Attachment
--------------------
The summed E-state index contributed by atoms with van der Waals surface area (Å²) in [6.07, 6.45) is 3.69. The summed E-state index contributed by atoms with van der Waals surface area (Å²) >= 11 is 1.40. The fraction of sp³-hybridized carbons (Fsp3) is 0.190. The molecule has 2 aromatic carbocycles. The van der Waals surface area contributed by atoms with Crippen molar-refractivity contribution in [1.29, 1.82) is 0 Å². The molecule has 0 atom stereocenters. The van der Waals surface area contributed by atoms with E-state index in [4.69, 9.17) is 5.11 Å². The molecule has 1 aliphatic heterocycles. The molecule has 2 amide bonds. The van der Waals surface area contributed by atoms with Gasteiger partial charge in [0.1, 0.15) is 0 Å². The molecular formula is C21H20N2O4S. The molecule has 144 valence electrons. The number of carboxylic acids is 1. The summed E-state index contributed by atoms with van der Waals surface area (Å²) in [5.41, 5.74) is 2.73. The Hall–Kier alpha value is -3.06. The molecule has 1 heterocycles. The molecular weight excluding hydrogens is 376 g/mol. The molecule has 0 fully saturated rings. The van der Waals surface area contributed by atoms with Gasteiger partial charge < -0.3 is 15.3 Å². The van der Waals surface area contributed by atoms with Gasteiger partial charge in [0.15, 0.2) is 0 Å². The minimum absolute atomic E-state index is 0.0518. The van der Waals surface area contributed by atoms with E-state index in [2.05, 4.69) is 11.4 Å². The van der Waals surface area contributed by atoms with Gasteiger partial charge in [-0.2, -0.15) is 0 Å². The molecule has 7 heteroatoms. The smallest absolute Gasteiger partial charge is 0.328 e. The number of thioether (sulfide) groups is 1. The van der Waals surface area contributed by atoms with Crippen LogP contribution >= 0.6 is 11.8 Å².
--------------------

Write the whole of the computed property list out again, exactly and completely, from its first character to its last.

The summed E-state index contributed by atoms with van der Waals surface area (Å²) in [6.07, 6.45) is 3.69. The summed E-state index contributed by atoms with van der Waals surface area (Å²) >= 11 is 1.40. The fraction of sp³-hybridized carbons (Fsp3) is 0.190. The molecule has 2 aromatic carbocycles. The van der Waals surface area contributed by atoms with Crippen molar-refractivity contribution in [1.29, 1.82) is 0 Å². The molecule has 0 atom stereocenters. The van der Waals surface area contributed by atoms with E-state index in [4.69, 9.17) is 5.11 Å². The molecule has 1 aliphatic heterocycles. The molecule has 2 amide bonds. The van der Waals surface area contributed by atoms with Gasteiger partial charge in [0.1, 0.15) is 0 Å². The molecular formula is C21H20N2O4S. The molecule has 144 valence electrons. The number of carboxylic acids is 1. The summed E-state index contributed by atoms with van der Waals surface area (Å²) in [5.41, 5.74) is 2.73. The Hall–Kier alpha value is -3.06. The molecule has 1 heterocycles. The molecular weight excluding hydrogens is 376 g/mol. The molecule has 0 fully saturated rings. The van der Waals surface area contributed by atoms with Gasteiger partial charge < -0.3 is 15.3 Å². The van der Waals surface area contributed by atoms with Gasteiger partial charge in [0.15, 0.2) is 0 Å². The minimum absolute atomic E-state index is 0.0518. The van der Waals surface area contributed by atoms with E-state index in [2.05, 4.69) is 11.4 Å². The van der Waals surface area contributed by atoms with Gasteiger partial charge in [-0.2, -0.15) is 0 Å². The molecule has 7 heteroatoms. The smallest absolute Gasteiger partial charge is 0.328 e. The number of thioether (sulfide) groups is 1. The van der Waals surface area contributed by atoms with Crippen LogP contribution >= 0.6 is 11.8 Å².